… Conservative Chancellor Rishi Sunak has apologetically told them he cannot cut taxes for rich people like them…

… until poor people like This Writer (and, no doubt, yourself) have paid off the costs racked up by his government in coping with Covid-19…

… nonexistent costs, let’s not forget (the money was created by the government, not borrowed)…

… most of which went to Conservative donors who, after avoiding the tendering process by using a fast-track system for friends of the Tories, then provided absolutely nothing in return.

So, after the billionaires have kept public tax money for themselves and taken public cash under false pretences, they now say they’re paying too much tax and want the poor to cover any costs they have incurred. And Sunak is apologising to them for not doing this.

This looks like misappropriation of funds on a global scale.

And Sunak’s offer to cut taxes after the nonexistent bill is paid makes no sense at all, for an obvious reason:

Sunak and his forerunners should have closed all tax avoidance loopholes in the 11 years since they have been in office but they haven’t. Is that because they have benefited from millions of pounds in donations from the people we now see have avoided paying trillions of pounds in tax?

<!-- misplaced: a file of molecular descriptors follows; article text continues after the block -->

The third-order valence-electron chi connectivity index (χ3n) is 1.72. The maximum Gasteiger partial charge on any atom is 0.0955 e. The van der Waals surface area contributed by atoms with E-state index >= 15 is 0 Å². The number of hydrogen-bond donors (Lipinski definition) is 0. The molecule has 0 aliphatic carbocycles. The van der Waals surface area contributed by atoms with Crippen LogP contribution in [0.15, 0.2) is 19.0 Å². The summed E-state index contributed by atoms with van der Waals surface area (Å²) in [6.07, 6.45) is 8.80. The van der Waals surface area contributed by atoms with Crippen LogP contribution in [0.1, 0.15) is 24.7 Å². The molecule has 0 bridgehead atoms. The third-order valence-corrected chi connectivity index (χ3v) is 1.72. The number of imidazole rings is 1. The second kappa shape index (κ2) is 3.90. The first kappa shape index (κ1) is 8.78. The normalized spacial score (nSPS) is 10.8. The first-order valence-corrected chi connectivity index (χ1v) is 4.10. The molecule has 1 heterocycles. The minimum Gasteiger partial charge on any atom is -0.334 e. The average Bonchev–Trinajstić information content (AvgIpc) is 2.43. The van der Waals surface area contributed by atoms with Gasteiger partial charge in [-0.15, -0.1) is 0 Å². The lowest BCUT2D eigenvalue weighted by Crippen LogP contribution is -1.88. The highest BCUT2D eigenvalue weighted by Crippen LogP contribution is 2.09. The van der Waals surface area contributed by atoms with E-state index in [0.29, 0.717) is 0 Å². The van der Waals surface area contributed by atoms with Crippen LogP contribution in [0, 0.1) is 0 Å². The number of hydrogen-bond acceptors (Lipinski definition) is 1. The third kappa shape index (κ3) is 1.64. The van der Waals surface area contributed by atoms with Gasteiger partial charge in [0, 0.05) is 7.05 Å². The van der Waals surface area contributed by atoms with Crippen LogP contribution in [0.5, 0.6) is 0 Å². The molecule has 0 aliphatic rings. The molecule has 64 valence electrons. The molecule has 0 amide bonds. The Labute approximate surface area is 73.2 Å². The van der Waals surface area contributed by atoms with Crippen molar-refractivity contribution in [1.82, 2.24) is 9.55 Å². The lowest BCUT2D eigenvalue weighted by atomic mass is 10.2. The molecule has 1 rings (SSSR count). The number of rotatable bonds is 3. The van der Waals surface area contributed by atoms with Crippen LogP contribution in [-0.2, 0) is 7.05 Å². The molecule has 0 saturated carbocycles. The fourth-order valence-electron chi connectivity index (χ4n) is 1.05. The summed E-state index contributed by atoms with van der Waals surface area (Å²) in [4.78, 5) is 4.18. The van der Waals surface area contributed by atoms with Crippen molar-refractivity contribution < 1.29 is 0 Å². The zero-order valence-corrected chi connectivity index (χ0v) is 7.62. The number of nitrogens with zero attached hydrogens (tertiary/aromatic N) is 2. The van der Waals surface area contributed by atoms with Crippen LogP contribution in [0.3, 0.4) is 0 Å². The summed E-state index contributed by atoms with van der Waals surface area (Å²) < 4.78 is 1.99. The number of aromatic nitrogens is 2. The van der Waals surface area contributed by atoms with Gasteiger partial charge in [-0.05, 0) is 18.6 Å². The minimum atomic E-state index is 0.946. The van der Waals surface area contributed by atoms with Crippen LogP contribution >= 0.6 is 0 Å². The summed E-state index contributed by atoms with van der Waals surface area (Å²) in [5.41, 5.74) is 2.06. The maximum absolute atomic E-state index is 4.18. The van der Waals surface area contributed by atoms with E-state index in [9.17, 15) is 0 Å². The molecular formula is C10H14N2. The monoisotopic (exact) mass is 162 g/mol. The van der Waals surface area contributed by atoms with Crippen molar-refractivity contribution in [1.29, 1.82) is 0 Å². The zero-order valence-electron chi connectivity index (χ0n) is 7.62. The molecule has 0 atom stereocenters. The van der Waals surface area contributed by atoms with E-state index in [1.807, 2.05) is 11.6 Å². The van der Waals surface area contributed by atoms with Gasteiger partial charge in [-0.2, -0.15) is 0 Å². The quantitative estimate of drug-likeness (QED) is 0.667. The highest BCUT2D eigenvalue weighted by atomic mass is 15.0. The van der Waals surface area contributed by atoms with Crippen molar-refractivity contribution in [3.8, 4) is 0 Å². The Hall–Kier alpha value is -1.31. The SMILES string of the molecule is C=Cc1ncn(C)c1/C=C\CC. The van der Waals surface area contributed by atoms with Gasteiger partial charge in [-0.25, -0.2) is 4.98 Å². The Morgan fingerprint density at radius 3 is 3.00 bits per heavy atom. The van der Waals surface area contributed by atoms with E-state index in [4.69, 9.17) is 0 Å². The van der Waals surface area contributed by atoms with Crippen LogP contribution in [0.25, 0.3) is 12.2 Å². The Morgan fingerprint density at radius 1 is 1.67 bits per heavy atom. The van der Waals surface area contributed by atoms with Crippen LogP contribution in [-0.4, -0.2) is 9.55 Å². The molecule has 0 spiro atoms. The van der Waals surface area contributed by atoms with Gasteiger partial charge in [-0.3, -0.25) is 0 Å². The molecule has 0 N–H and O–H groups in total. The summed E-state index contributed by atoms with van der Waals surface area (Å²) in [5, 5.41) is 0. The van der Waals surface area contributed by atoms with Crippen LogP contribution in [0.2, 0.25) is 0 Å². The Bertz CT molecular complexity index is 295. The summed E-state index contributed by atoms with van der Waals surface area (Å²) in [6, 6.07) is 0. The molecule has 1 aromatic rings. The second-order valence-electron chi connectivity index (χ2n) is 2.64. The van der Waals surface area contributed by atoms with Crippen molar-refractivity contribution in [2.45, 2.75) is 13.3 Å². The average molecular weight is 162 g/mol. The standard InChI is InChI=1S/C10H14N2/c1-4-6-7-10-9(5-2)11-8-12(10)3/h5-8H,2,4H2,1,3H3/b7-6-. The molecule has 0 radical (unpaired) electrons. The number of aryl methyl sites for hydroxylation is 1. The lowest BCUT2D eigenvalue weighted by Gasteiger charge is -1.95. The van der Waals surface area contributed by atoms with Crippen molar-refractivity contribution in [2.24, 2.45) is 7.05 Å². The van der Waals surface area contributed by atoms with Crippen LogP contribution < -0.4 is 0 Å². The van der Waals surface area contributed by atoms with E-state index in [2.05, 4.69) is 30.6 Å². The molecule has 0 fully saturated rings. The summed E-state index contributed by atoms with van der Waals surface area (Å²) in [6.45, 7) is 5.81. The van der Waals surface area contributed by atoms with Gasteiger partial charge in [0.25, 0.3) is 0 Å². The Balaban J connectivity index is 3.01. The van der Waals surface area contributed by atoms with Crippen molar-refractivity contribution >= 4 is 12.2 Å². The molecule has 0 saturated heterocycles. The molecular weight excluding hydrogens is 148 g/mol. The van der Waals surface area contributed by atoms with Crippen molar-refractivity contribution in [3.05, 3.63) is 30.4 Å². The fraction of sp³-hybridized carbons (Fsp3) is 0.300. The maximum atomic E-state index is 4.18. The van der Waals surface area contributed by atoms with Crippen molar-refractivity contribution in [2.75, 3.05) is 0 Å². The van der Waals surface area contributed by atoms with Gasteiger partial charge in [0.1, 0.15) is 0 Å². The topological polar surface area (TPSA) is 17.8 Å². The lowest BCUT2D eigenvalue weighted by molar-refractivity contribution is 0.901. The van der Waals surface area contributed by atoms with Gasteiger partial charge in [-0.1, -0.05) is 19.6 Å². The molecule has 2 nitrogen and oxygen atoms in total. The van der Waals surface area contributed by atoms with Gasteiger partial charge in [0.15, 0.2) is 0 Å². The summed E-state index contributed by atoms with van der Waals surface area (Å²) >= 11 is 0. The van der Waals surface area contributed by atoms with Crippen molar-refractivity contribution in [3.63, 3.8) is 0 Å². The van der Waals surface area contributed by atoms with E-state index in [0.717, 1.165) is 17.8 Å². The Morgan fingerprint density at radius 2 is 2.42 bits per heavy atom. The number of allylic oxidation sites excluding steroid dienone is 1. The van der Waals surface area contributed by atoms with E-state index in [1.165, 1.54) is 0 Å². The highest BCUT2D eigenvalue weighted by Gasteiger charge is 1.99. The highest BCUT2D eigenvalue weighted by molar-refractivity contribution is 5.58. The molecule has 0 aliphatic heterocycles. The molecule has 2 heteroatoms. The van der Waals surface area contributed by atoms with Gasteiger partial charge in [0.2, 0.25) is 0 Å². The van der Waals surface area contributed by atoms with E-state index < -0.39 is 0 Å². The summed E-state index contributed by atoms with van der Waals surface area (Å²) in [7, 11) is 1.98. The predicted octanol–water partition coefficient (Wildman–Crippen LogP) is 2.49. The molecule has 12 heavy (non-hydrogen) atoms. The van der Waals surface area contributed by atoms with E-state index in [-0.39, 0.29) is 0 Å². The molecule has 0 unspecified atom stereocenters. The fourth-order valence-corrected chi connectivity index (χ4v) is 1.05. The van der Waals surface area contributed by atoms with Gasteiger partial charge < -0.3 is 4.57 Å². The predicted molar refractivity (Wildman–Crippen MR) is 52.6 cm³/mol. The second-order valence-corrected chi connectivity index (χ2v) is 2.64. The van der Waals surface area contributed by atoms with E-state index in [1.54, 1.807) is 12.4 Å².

That looks like a “yes” to This Writer!

He tried to cover it up by focusing on Brexit, saying that we’ll see the mythical benefits of leaving the European Union in the long term.

I think we all know what Brexit was really about – don’t we?

Weirdly, the same Chancellor who has immorally handed billions to Tory donors via failed Covid schemes, and trillions to them by allowing tax avoidance, thinks such actions are perfectly reasonable.

To him, it would be immoral to take cash from them – that they want to lend – in order to fund, say, an anti-poverty strategy:

No – he thinks poorly-paid workers should simply get better jobs, as though that is the easiest thing in the world. Clearly he has never had to try to do it himself. And he conveniently forgets an enormous hole in his own logic:

Oh but – he said – the UK economy is recovering faster than anywhere else in the world!

But there’s a reason for that, isn’t there?

Sunak’s speech was not that of a man putting forward a sensible policy – because it isn’t sensible.

So what was he doing? I think Clare Hepworth has it right:

Sunak wasn’t discussing serious plans to deal with current economic issues – he was auditioning to replace Boris Johnson as prime minister.

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Sunak’s call for City of London tax exemption proves Tories can’t abide by a deal

Rishi Sunak: after his boss Boris Johnson tried to backpedal on the Brexit trade deal, he’s trying to get out of the G7 tax deal. Pretty soon, nobody will want to deal with these Tories at all.